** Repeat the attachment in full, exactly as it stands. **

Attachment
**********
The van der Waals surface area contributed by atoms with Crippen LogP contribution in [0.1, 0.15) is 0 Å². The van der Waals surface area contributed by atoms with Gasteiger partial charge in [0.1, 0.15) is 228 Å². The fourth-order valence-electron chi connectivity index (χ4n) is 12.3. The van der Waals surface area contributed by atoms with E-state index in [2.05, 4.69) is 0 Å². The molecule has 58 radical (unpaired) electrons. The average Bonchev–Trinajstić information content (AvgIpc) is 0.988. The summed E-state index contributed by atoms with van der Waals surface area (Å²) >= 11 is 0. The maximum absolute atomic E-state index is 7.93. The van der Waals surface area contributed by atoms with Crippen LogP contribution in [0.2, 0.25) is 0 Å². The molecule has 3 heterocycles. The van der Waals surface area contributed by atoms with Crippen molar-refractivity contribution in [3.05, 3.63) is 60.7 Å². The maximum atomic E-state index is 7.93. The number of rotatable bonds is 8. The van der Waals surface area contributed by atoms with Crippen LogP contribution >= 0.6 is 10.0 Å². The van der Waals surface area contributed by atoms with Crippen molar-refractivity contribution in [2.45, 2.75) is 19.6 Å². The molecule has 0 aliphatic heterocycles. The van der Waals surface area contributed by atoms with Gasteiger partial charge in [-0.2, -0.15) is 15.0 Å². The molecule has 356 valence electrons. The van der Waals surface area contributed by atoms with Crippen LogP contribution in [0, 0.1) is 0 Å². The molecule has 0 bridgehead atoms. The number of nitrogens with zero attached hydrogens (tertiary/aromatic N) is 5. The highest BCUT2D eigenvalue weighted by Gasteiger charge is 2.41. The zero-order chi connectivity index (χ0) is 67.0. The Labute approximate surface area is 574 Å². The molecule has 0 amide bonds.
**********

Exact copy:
The van der Waals surface area contributed by atoms with Crippen LogP contribution in [0.1, 0.15) is 0 Å². The van der Waals surface area contributed by atoms with Gasteiger partial charge in [0.1, 0.15) is 228 Å². The fourth-order valence-electron chi connectivity index (χ4n) is 12.3. The van der Waals surface area contributed by atoms with E-state index in [2.05, 4.69) is 0 Å². The molecule has 58 radical (unpaired) electrons. The average Bonchev–Trinajstić information content (AvgIpc) is 0.988. The summed E-state index contributed by atoms with van der Waals surface area (Å²) >= 11 is 0. The maximum absolute atomic E-state index is 7.93. The van der Waals surface area contributed by atoms with Crippen LogP contribution in [0.2, 0.25) is 0 Å². The molecule has 3 heterocycles. The van der Waals surface area contributed by atoms with Crippen molar-refractivity contribution in [3.05, 3.63) is 60.7 Å². The maximum atomic E-state index is 7.93. The number of rotatable bonds is 8. The van der Waals surface area contributed by atoms with Crippen LogP contribution >= 0.6 is 10.0 Å². The van der Waals surface area contributed by atoms with Crippen molar-refractivity contribution in [2.45, 2.75) is 19.6 Å². The molecule has 0 aliphatic heterocycles. The van der Waals surface area contributed by atoms with Gasteiger partial charge in [-0.2, -0.15) is 15.0 Å². The molecule has 356 valence electrons. The van der Waals surface area contributed by atoms with Crippen LogP contribution in [0, 0.1) is 0 Å². The molecule has 0 bridgehead atoms. The number of nitrogens with zero attached hydrogens (tertiary/aromatic N) is 5. The highest BCUT2D eigenvalue weighted by Gasteiger charge is 2.41. The zero-order chi connectivity index (χ0) is 67.0. The Labute approximate surface area is 574 Å². The molecule has 0 amide bonds.